In the history of modern America, no phrase has been misused with such audacious inanity than “making history.” ESPN has actually perfected the artform, insisting that some third-rate athlete just “made history” by becoming the first Oklahoma City Thunder guard to hit six-straight three-pointers while standing on the left side of the court on a Thursday in November. It’s truly ridiculous—just because someone is the first to do something, or just because someone accomplishes a noteworthy feat, doesn’t mean we’re actually witnessing history.
Hell, I’d argue (strongly) that, by winning the World Series this year, the St. Louis Cardinals did not make history. The World Series was played in 2010. It will be played in 2012. Someone will win, someone will lose. It’s happened, literally, dozens upon dozen of times. Interesting? Perhaps. Attention-grabbing? Sure. Headline-worthy? Absolutely.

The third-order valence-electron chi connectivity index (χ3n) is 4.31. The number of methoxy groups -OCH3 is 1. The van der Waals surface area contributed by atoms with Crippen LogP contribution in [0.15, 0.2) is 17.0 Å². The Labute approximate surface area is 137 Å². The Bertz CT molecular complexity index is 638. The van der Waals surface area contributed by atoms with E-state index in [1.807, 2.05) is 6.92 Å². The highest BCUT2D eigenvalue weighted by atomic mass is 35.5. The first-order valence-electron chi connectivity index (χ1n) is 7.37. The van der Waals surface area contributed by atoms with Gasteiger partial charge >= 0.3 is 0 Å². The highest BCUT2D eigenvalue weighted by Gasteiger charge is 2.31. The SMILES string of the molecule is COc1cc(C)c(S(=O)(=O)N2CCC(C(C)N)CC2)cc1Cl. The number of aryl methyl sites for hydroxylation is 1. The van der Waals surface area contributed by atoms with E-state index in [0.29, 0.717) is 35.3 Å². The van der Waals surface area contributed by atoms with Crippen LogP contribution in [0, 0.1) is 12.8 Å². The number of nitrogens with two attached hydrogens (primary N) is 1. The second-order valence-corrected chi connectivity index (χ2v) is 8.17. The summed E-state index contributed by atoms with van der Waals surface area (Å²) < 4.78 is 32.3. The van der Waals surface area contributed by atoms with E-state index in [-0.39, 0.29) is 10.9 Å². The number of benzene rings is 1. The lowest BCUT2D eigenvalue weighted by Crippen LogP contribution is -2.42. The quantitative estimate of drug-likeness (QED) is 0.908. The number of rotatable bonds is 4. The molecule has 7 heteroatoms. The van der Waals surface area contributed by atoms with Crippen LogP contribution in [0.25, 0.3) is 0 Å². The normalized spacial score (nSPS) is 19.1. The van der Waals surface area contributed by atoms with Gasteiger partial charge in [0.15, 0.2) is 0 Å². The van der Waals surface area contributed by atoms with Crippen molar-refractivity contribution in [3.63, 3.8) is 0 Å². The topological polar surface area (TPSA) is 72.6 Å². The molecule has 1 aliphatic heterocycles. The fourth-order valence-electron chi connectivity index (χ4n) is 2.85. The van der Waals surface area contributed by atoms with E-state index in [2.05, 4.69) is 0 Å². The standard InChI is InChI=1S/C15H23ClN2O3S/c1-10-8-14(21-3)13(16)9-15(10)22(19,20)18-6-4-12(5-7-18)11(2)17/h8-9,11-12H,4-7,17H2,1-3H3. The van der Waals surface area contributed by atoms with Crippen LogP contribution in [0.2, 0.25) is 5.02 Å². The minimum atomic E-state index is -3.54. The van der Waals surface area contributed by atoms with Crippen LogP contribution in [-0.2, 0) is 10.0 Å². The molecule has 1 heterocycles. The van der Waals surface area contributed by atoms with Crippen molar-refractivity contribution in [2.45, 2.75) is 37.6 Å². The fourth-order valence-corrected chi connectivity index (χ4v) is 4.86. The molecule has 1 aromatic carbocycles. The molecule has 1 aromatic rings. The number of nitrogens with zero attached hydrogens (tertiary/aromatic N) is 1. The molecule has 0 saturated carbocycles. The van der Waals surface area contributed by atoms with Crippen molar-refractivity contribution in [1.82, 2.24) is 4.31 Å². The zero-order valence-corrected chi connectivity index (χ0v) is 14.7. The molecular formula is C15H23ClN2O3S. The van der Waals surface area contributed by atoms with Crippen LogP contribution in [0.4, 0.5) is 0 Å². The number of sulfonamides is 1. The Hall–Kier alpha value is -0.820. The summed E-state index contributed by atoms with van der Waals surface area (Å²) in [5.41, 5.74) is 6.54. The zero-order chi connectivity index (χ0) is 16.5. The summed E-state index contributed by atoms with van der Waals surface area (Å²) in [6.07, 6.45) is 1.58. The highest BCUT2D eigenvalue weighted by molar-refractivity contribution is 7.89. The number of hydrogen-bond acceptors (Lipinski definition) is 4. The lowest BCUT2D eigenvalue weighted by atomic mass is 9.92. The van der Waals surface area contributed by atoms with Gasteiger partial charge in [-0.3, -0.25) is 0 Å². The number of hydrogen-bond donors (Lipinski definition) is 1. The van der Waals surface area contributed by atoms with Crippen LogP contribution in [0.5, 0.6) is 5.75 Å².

Historic? No, no, no.
In that spirit, I bring to you the greatest misuse of “making history” I’ve ever seen. Here’s the video …
The merging of the New Kids on the Block and the Backstreet Boys isn’t history, or even slightly historic. Fuck, if we’re gonna be honest, it’s a travesty that—were there a God—could have been avoided. To merge a pair of dreadful, lip-synching has-been boy bands on one stage is as unhistoric as unhistoric gets. It’s a three-game hitting streak by Scott Flectcher. It’s a Jojo B-side. It’s the George Washington Bridge upping its toll by a quarter.
If anything, it’s anti-history.